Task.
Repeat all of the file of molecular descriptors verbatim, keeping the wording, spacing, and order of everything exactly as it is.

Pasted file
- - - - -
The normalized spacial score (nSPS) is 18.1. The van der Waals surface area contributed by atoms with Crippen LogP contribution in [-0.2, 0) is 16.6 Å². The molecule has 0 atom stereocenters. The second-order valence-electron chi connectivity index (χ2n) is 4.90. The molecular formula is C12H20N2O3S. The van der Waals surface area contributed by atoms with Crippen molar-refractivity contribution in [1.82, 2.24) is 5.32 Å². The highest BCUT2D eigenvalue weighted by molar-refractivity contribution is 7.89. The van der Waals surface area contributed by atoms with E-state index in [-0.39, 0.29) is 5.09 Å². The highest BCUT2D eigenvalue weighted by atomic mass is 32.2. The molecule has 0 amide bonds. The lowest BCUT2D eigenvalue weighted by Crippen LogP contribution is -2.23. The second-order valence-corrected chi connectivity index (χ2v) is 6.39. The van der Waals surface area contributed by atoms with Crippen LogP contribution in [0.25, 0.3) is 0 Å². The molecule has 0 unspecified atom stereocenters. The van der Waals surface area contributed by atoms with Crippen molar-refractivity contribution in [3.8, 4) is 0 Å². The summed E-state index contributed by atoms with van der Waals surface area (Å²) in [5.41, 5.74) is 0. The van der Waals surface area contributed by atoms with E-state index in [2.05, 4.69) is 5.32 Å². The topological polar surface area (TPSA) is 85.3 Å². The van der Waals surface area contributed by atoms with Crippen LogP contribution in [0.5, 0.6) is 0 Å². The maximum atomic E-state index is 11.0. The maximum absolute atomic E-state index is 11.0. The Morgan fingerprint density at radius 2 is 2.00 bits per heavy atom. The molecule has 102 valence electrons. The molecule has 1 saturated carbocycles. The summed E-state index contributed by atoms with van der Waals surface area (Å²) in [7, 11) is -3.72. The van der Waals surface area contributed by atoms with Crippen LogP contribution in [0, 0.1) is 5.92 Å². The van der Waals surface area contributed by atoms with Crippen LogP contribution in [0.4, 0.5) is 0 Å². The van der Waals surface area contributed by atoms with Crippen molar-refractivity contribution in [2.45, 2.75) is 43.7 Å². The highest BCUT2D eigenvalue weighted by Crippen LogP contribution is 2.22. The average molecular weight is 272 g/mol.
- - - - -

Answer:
The normalized spacial score (nSPS) is 18.1. The van der Waals surface area contributed by atoms with Crippen LogP contribution in [-0.2, 0) is 16.6 Å². The molecule has 0 atom stereocenters. The second-order valence-electron chi connectivity index (χ2n) is 4.90. The molecular formula is C12H20N2O3S. The van der Waals surface area contributed by atoms with Crippen molar-refractivity contribution in [1.82, 2.24) is 5.32 Å². The highest BCUT2D eigenvalue weighted by molar-refractivity contribution is 7.89. The van der Waals surface area contributed by atoms with E-state index in [-0.39, 0.29) is 5.09 Å². The highest BCUT2D eigenvalue weighted by atomic mass is 32.2. The molecule has 0 amide bonds. The lowest BCUT2D eigenvalue weighted by Crippen LogP contribution is -2.23. The second-order valence-corrected chi connectivity index (χ2v) is 6.39. The van der Waals surface area contributed by atoms with Crippen LogP contribution in [0.25, 0.3) is 0 Å². The molecule has 0 unspecified atom stereocenters. The van der Waals surface area contributed by atoms with Crippen molar-refractivity contribution in [3.8, 4) is 0 Å². The summed E-state index contributed by atoms with van der Waals surface area (Å²) in [5.41, 5.74) is 0. The van der Waals surface area contributed by atoms with E-state index in [2.05, 4.69) is 5.32 Å². The topological polar surface area (TPSA) is 85.3 Å². The van der Waals surface area contributed by atoms with Crippen LogP contribution in [0.5, 0.6) is 0 Å². The maximum atomic E-state index is 11.0. The maximum absolute atomic E-state index is 11.0. The Morgan fingerprint density at radius 2 is 2.00 bits per heavy atom. The molecule has 102 valence electrons. The molecule has 1 saturated carbocycles. The summed E-state index contributed by atoms with van der Waals surface area (Å²) in [7, 11) is -3.72. The van der Waals surface area contributed by atoms with Crippen LogP contribution in [0, 0.1) is 5.92 Å². The van der Waals surface area contributed by atoms with Crippen LogP contribution in [0.4, 0.5) is 0 Å². The van der Waals surface area contributed by atoms with Crippen molar-refractivity contribution in [2.45, 2.75) is 43.7 Å². The highest BCUT2D eigenvalue weighted by Crippen LogP contribution is 2.22. The average molecular weight is 272 g/mol.